Freshman legislators visit UMSL on statewide tour

by | Dec 13, 2018

The 64 newly elected members of the Missouri House of Representatives and Missouri State Senate toured the UMSL Patient Care Center, science complex and Anheuser-Busch Hall.
Freshman legislators visit UMSL

Chancellor Tom George (red shirt) welcomes freshman legislators to UMSL’s campus Thursday morning. The group of newly elected members of the Missouri House of Representatives and Missouri State Senate began their brief visit in the lobby of the Patient Care Center and also toured the science complex and Anheuser-Busch Hall. (Photo by August Jennewein)

Newly elected members of the Missouri House of Representatives and Missouri State Senate have been getting a crash course on the broader state, visiting various businesses, colleges, charter schools, prisons and other notable buildings and attractions.

The two-week bus tour made a brief stop at the University of Missouri–St. Louis on Thursday morning, and a group of 64 freshman legislators had a chance to see and learn about some of the more recent changes to the nearly 500-acre campus.

Chancellor Tom George was just one of the people to greet them upon their arrival at the UMSL Patient Care Center, the 2-year-old building associated with the College of Optometry on South Campus.

“We picked just a few places for you to see,” George said during his welcoming remarks. “We’d love to have you here the whole day and show you everything, but we at least wanted to give you a sampling of what we do here at the University of Missouri–St. Louis.”

Flexible learning studio

College of Arts and Sciences Dean Andrew Kersten talks to newly elected legislators about the flexible learning studio created as part of a $25.3 million renovation of Benton Hall completed in August. (Photo by August Jennewein)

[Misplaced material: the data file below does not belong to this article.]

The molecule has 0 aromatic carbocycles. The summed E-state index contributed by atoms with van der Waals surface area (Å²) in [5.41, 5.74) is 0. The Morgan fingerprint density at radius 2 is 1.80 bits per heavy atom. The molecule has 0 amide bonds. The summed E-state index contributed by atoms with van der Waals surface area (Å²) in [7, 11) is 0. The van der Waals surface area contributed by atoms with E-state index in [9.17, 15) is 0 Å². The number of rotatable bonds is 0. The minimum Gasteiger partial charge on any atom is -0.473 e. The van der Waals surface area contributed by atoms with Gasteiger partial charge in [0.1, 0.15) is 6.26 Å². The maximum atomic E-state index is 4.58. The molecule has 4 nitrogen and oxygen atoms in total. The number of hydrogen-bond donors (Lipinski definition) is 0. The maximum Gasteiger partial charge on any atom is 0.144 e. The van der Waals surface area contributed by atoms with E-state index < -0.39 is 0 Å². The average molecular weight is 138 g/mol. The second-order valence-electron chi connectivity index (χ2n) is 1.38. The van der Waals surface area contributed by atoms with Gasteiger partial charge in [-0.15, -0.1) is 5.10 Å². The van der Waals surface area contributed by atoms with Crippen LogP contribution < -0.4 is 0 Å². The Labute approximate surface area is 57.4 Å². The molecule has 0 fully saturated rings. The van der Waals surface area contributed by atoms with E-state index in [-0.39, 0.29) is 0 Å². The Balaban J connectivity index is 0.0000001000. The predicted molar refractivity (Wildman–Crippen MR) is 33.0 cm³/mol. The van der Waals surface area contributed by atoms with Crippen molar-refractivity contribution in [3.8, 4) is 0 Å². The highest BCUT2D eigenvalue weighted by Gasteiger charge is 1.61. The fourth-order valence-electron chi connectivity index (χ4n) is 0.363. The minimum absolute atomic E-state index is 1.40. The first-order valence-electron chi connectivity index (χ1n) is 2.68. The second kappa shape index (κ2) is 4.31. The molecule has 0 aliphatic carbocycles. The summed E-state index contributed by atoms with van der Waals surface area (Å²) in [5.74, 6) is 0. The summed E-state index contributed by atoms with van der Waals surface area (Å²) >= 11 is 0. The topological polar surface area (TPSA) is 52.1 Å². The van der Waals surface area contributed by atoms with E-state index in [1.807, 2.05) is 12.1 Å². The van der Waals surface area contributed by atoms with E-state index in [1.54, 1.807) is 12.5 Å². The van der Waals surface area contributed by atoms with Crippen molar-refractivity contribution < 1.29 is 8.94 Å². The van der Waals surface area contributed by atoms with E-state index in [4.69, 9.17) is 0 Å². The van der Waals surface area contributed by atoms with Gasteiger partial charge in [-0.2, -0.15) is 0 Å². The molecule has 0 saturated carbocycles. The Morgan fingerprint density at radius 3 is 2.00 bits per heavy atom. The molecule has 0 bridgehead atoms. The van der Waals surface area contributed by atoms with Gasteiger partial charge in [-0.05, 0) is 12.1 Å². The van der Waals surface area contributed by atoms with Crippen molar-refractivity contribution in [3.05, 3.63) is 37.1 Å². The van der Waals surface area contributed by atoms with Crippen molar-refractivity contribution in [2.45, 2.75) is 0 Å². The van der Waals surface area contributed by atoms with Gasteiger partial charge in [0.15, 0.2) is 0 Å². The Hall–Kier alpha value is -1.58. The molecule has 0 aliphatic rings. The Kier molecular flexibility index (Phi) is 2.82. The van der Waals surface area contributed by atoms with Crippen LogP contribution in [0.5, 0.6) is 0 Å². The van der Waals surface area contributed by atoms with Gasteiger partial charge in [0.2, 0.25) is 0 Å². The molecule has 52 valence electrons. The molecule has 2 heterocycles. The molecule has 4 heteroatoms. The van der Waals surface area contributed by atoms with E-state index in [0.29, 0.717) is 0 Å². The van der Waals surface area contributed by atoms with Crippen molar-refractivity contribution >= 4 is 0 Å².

After sharing a short history of the university, outlining its impact as measured by the number of students and graduates and expressing his gratitude to the legislators for their service, George handed the microphone off to Larry Davis, the dean of the College of Optometry, to share more about the Patient Care Center.

The elected officials split into two groups for a quick tour through the building before re-boarding their buses and heading to their next stop.

One bus went to the Science Learning Building and the newly renovated Benton Hall. College of Arts and Sciences Dean Andrew Kersten was waiting to meet them, and he, Vice Provost Chris Spilling and Graduate School Dean Teresa Thiel showed them around the facility, stopping in a biotechnology lab, the High Field NMR Facility and the new flexible learning studio before ending up at the Whitney R. Harris World Ecology Center.

The other bus stopped at the Anheuser-Busch Hall, home to the College of Business Administration. In U.S. Bank Executive Education Room at the northwest corner of the building, Dean Charlie Hoffman presented an overview of the college and some of its initiatives, including Ameren Accelerator and the Entrepreneur Quest Student Accelerator.

Freshman legislators visit A-B Hall

Dean Charlie Hoffman shares information about the College of Business Administration with freshman legislators visiting the U.S. Bank Executive Education Room Thursday morning in Anheuser-Busch Hall. (Photo by Sara Bell)

“I was here as a student in the early 2000s, and there’s been a lot of improvement,” said Tony Lovasco, the newly elected representative from Missouri’s 64th House District in St. Charles County.

Kevin Windham Jr., who just won election to represent the 85th House District, has been a more frequent visitor to campus throughout his life, even attending some classes with his mother as a kid while she was earning her degree.

“It’s a full-circle experience being here,” Windham said. “I was just telling some of my bus mates how the Normandy School District gave a gift to the university, and that’s how it began. My family has always been in the area. Knowing UMSL is a staple in the community, I’ve always tried to make it a big deal to come back.”

The two groups reconvened at The Nosh in the Millennium Student Center for a lunch of pizza and salad and were soon on their way to the next stop on a tour that concludes Friday.

“I think that would have been the one downside is that we didn’t really have a chance to really delve into a lot of details at a lot of places, but we had to keep that schedule,” Lovasco said. “But we did visit a lot of different organizations, and it was pretty neat.”

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Steve Walentik

Steve Walentik

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